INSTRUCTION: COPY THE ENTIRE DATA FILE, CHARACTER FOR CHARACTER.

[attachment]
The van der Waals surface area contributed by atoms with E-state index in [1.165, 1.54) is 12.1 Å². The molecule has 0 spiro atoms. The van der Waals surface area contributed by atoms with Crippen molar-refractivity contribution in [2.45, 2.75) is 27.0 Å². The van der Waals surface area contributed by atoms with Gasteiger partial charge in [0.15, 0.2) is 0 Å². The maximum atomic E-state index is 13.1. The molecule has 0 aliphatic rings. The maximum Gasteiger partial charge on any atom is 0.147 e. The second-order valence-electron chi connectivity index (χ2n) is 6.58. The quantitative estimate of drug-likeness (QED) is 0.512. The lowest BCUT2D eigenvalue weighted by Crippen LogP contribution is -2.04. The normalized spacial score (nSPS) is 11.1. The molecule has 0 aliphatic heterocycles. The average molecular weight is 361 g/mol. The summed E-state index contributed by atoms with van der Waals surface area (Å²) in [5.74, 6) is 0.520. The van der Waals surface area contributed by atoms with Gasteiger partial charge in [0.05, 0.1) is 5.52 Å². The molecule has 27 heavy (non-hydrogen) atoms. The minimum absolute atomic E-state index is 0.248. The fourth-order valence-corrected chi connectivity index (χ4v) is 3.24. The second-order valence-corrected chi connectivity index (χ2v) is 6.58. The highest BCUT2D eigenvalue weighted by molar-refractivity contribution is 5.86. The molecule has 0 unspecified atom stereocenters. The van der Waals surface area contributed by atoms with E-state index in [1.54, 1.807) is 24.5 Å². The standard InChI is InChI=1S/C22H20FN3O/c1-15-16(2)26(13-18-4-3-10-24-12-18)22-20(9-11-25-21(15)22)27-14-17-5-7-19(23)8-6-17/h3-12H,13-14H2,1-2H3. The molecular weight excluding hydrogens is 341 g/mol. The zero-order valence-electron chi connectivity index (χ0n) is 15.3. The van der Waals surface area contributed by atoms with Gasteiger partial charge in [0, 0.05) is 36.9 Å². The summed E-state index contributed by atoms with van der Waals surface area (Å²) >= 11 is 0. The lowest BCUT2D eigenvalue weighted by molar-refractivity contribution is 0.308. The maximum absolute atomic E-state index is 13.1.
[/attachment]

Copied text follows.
The van der Waals surface area contributed by atoms with E-state index in [1.165, 1.54) is 12.1 Å². The molecule has 0 spiro atoms. The van der Waals surface area contributed by atoms with Crippen molar-refractivity contribution in [2.45, 2.75) is 27.0 Å². The van der Waals surface area contributed by atoms with Gasteiger partial charge in [0.15, 0.2) is 0 Å². The maximum atomic E-state index is 13.1. The molecule has 0 aliphatic rings. The maximum Gasteiger partial charge on any atom is 0.147 e. The second-order valence-electron chi connectivity index (χ2n) is 6.58. The quantitative estimate of drug-likeness (QED) is 0.512. The lowest BCUT2D eigenvalue weighted by Crippen LogP contribution is -2.04. The normalized spacial score (nSPS) is 11.1. The molecule has 0 aliphatic heterocycles. The average molecular weight is 361 g/mol. The summed E-state index contributed by atoms with van der Waals surface area (Å²) in [5.74, 6) is 0.520. The van der Waals surface area contributed by atoms with Gasteiger partial charge in [0.05, 0.1) is 5.52 Å². The molecule has 27 heavy (non-hydrogen) atoms. The minimum absolute atomic E-state index is 0.248. The fourth-order valence-corrected chi connectivity index (χ4v) is 3.24. The second-order valence-corrected chi connectivity index (χ2v) is 6.58. The highest BCUT2D eigenvalue weighted by molar-refractivity contribution is 5.86. The molecule has 0 unspecified atom stereocenters. The van der Waals surface area contributed by atoms with E-state index in [1.54, 1.807) is 24.5 Å². The standard InChI is InChI=1S/C22H20FN3O/c1-15-16(2)26(13-18-4-3-10-24-12-18)22-20(9-11-25-21(15)22)27-14-17-5-7-19(23)8-6-17/h3-12H,13-14H2,1-2H3. The molecular weight excluding hydrogens is 341 g/mol. The zero-order valence-electron chi connectivity index (χ0n) is 15.3. The van der Waals surface area contributed by atoms with Gasteiger partial charge in [0, 0.05) is 36.9 Å². The summed E-state index contributed by atoms with van der Waals surface area (Å²) >= 11 is 0. The lowest BCUT2D eigenvalue weighted by molar-refractivity contribution is 0.308. The maximum absolute atomic E-state index is 13.1.